Alarm and frustration is building over what some say is the slow pace of COVID-19 vaccinations in Alberta.
Two weeks ago, Health Minister Tyler Shandro said 29,000 doses of vaccine would be administered to front-line health care workers and long term care residents by the end of the year.
But on Monday, only 6,016 Albertans had received the vaccine, said Alberta Chief Medical Health Officer Dr. Deena Hinshaw, who noted the shots weren’t provided Christmas Day and won’t be on New Year’s Day.
A week ago, Shandro said the province had received more than 29,000 Pfizer-BioNTech doses since Dec. 14 and described their roll-out as “off to a strong start.”
But some in the medical community say they’re troubled by the speed of those vaccinations, with about 20 per cent of the year-end goal reached so far.
“It is crickets from the province. Early phase 1 was supposed to be finished this week,” Dr. Yael Moussadji, a member of the Calgary Zone physician vaccine task force tweeted Tuesday morning.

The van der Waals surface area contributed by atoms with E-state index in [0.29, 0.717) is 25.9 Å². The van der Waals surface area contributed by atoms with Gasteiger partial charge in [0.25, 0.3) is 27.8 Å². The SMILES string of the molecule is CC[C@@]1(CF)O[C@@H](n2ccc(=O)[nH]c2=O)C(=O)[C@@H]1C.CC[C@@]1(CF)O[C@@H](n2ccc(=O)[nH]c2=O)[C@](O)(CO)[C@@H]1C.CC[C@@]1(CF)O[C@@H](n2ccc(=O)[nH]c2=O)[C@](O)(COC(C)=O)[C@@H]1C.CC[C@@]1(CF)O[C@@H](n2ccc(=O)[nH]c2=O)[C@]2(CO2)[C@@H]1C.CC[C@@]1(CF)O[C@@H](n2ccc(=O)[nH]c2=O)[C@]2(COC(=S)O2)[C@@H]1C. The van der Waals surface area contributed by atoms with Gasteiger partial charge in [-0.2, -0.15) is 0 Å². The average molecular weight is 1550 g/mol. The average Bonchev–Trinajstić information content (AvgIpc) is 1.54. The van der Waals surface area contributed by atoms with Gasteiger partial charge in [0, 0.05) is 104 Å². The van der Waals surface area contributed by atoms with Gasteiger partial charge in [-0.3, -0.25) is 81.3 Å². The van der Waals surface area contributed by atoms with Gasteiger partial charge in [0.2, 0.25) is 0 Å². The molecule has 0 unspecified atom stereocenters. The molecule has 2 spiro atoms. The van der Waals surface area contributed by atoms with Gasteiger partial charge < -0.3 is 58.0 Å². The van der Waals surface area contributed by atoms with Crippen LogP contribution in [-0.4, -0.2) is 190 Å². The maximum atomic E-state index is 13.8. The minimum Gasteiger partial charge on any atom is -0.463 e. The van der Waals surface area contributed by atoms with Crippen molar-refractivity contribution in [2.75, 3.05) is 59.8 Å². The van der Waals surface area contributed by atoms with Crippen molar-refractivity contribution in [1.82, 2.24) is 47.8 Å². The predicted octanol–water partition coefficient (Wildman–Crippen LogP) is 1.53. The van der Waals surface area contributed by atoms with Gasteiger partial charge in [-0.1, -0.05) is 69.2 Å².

“So many of us are waiting anxiously. There is no reason we should not already have had the rest of wave 1 booked and ready to roll.”
Calgary and Edmonton are to each receive 6,825 of those doses, Premier Jason Kenney said last week.
Physicians across the country say when it comes to vaccinations, time is of the essence in reducing the number of cases, hospitalizations and deaths.
In another tweet, Tom Sampson, who recently stepped down as head of the Calgary Emergency Management Agency echoed those concerns.
“Vaccine in storage is a shame – mass vaccination strategy required,” he said.
“No stock should sit in the community for more than 24 hours. Come on folks, you have front-line providers sweating it out to care for people.”